The lyrics to Steve Miller Band’s “Jet Airliner” note that “you got to go through hell before you get to heaven.” While I disagree that this is the path to get to heaven, I can say that you may have to suffer hell in order to get and stay healthy. Yes, taking care of oneself medically often involves some type of torture.
Instruments of torture such as the rack and the dunking stool are no longer in common use. Nevertheless, we have medical instruments which have taken their place in modern times. And if being tortured by these instruments isn’t bad enough, we are forced to pay their wielder for the privilege of being tortured. So much for progress!
One of the most common instruments of torture is small and seemingly innocuous. I give you the tongue depressor–standard size 6″ x 11/16″. The fact that this medical instrument is also know as the “tongue blade” may make you see this small item in a different light.
The tongue depressor is a tool use to push down (“depress”) the tongue to allow for examination of the mouth and throat. I don’t know about any resulting examination of these body parts occurring, but I can tell you that the tongue depressor’s use is always successful in triggering my gag reflex. And asking me to say “Ahhh!” when the tongue depressor is inserted hardly distracts me from the resulting discomfort.
And have you ever stopped to consider what a tongue depressor is made of? Usually tongue depressors are made of wood. And what’s a hazard from wood? SPLINTERS! One medical supply website I viewed boasts that its tongue depressors are polished for “splinter-free comfort.” What? Now I have to worry about gagging AND the possibility of splinters? But on the bright side, if your instrument of torture is made from northern Maine white birch, it is naturally biodegradable.
Better yet, your torturer–er, medical professional–can choose from sterile and non-sterile varieties of tongue depressors. Say what? Why on earth would any medical professional in his right mind (or at least trying to avoid a medical malpractice claim) utilize a NON-STERILE tongue depressor?
On a positive note, the concerned tongue depressor manufacturers do want patients subjected to its use to enjoy the procedure as much as possible. Accordingly, they offer these instruments of torture in cherry and grape flavors. If it’s going to make me gag, I don’t really care what it tastes like beforehand–just sayin’.
And the tongue depressor can multitask. Your doctor can stick it in your mouth and then use it to test your neurological responses. Just break that sucker in half and VOILA! A sharp stimulus is available.
Also in a medical professional instrument of torture repertoire is the speculum (Latin for “mirror’)..This tool is used to open or distend body orifices or cavities to permit visual inspection. Think pelvic exam and Pap smear.
A speculum has two-hinged parts that looks like a duck’s bill. Originally this tool was made of stainless steel. And we all know how cold metal can feel to the touch. How many times have you heard your considerate doctor warn you, “This will be a little cold.” If you know it’s gonna be cold, why not warm the thing up a bit before inserting it? Speculums can now be purchased in plastic for one time use. Hmmph! Probably not biodegradable like the birch tongue depressors. Comfort is not mentioned in any description of this medical supply….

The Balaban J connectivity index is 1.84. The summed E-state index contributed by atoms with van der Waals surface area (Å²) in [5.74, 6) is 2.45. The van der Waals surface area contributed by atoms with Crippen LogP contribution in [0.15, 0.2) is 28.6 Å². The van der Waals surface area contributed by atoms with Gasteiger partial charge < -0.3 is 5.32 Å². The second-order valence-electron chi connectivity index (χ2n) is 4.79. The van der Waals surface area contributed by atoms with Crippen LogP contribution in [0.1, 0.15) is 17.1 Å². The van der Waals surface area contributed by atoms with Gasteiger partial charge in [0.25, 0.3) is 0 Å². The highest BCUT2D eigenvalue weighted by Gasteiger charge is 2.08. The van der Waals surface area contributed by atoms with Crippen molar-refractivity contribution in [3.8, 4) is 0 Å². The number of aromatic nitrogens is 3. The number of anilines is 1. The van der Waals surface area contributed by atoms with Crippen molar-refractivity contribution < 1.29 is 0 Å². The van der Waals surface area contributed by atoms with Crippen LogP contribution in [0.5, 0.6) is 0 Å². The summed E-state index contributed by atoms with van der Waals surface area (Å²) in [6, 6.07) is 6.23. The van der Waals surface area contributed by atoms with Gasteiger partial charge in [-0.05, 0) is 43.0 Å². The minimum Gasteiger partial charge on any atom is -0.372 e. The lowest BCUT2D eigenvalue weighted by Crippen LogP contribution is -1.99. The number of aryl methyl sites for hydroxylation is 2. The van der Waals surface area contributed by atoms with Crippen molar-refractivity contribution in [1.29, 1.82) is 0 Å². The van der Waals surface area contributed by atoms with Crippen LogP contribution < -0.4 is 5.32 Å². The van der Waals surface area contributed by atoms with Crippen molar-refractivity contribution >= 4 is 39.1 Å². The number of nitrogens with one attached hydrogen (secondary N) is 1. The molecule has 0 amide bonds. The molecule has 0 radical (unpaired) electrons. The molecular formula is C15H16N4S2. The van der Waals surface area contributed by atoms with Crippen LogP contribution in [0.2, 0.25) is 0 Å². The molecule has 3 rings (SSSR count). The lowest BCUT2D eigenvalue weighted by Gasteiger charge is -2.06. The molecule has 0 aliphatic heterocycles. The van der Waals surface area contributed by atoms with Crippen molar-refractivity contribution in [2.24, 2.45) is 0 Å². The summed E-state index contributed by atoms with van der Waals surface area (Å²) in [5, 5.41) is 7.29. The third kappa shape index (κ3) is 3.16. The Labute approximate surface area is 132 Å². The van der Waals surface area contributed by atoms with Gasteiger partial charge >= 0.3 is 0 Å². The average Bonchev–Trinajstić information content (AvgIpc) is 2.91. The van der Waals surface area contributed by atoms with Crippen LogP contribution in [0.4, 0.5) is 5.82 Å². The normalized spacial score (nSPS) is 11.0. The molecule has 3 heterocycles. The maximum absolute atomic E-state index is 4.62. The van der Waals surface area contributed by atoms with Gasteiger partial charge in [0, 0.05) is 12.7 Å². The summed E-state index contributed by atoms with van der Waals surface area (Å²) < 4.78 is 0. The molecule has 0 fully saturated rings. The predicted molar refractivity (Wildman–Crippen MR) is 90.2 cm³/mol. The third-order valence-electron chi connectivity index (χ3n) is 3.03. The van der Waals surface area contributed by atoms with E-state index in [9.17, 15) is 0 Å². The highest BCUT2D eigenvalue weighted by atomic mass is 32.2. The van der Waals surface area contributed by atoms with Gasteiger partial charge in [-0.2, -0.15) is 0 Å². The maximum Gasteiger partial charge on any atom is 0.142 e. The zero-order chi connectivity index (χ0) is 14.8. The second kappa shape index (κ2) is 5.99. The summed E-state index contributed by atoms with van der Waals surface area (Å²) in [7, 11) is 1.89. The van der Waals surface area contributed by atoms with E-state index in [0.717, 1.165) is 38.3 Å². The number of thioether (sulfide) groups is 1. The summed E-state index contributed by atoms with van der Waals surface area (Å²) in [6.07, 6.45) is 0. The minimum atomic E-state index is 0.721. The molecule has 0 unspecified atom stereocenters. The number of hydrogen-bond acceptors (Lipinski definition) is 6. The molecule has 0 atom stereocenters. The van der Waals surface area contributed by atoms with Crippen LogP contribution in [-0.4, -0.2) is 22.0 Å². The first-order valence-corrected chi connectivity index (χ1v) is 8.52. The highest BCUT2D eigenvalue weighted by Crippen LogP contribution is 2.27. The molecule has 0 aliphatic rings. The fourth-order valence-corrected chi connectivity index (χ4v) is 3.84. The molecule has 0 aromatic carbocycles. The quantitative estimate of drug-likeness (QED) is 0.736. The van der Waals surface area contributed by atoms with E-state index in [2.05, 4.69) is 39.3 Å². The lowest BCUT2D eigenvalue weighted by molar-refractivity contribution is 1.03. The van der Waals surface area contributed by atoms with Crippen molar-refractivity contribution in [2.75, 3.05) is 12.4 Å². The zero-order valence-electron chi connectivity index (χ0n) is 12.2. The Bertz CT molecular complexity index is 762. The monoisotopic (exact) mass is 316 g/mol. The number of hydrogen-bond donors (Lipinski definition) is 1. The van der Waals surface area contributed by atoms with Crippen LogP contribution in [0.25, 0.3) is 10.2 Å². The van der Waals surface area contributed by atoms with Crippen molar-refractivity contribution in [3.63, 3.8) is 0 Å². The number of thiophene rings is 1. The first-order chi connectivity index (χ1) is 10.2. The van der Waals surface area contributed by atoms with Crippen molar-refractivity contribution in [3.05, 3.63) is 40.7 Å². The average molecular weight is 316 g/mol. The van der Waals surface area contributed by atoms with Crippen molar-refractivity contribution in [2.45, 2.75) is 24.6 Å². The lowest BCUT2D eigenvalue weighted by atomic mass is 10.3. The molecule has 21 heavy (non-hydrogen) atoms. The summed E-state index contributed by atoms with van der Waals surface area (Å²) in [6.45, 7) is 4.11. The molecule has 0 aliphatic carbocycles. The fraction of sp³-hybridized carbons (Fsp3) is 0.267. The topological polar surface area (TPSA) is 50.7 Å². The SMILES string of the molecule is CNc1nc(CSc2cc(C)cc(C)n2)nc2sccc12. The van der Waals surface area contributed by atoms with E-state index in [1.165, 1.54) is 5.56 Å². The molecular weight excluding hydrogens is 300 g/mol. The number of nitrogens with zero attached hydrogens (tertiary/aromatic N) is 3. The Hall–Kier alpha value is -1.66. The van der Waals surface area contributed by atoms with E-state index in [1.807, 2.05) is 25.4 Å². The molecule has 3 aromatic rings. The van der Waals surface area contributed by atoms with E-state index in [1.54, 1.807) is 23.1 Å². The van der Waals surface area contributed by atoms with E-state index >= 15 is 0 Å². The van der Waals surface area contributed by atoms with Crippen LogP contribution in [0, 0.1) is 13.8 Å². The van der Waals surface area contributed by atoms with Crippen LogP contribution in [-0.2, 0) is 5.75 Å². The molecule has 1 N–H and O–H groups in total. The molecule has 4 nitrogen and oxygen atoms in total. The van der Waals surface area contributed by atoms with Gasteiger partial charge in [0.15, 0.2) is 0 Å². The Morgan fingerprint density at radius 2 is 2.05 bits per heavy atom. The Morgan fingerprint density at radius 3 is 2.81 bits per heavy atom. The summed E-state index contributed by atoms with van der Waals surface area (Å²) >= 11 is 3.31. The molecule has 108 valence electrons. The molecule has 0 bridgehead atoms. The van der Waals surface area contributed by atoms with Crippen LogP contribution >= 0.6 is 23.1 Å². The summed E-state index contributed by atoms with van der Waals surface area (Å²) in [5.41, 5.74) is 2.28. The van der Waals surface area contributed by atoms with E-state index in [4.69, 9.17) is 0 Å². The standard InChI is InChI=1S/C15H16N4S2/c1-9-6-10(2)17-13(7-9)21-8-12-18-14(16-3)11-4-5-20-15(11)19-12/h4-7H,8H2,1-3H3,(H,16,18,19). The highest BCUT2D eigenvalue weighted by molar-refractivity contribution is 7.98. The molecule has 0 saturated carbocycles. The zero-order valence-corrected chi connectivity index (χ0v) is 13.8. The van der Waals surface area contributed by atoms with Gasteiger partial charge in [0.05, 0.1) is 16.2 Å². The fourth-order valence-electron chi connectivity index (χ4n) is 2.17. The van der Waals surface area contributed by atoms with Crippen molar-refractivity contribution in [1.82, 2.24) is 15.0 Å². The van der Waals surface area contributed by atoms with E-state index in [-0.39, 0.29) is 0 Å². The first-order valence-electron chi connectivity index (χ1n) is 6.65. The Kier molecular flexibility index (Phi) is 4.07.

A fairly sophisticated medical instrument of torture is the mammogram machine. Since breast cancer is the most prevalent form of cancer in woman, if you are a woman, at some point you will be directed to undergo torture–er, a procedure–with this machine.
A mammogram is a low dose X-ray of the breast. One medical website I checked stated that the procedure “can be painful.” This statement is the understatement of the year. The machine is equipped with parallel plates that compress, i.e., flatten, the breast to enhance the screening. OUCH! There is no doubt that this procedure involves pain. Why can we put a man on the moon but we can’t come up with a less painful way to X-ray a woman’s breast?
And last but not least is the good old needle. Needles can be found at the end of a syringe or as an essential piece of an IV. Just the sight of a needle can frighten even the biggest and baddest of us. While taking my daughter for a shot at the immunization clinic on an Air Force base, I witnessed a tall (over 6′) athletic looking airman crash to the ground when the nurse pulled out a syringe to administer a shot to him. Perhaps we could save a bunch on the defense budget if we just had our military brandish syringes at the enemy rather than guns.
With needles comes the inevitable comment, “You’ll just feel a little prick” or “This may sting a bit.” Let’s have some truth in advertising here. Just go ahead and say, “This is gonna hurt, so prepare yourself.” It wasn’t the one stick that got to me when I was in labor with my first child. The medical staff determined I needed an IV in my hand. As if it were not bad enough that I was in labor, I was also being turned into a pin cushion by the nursing staff who couldn’t seem to get the needle into my vein. (And I’m going to trust this crew to delivery my baby????) Finally, in desperation, they called down to the ER to have someone come up and give it a go.
It’s a trade off. If you want to be healthy, then you have to be willing to undergo some medical instrument hell. Diagnostic procedures are a critical part of medical care. As they say, if you have your health, then you have everything. And part of that everything is experience with medical instruments of torture.
JUST WONDER-ing: Do you avoid going to the doctor because of anticipated discomfort or pain from the use of medical instruments? What medical instrument of torture do you detest the most?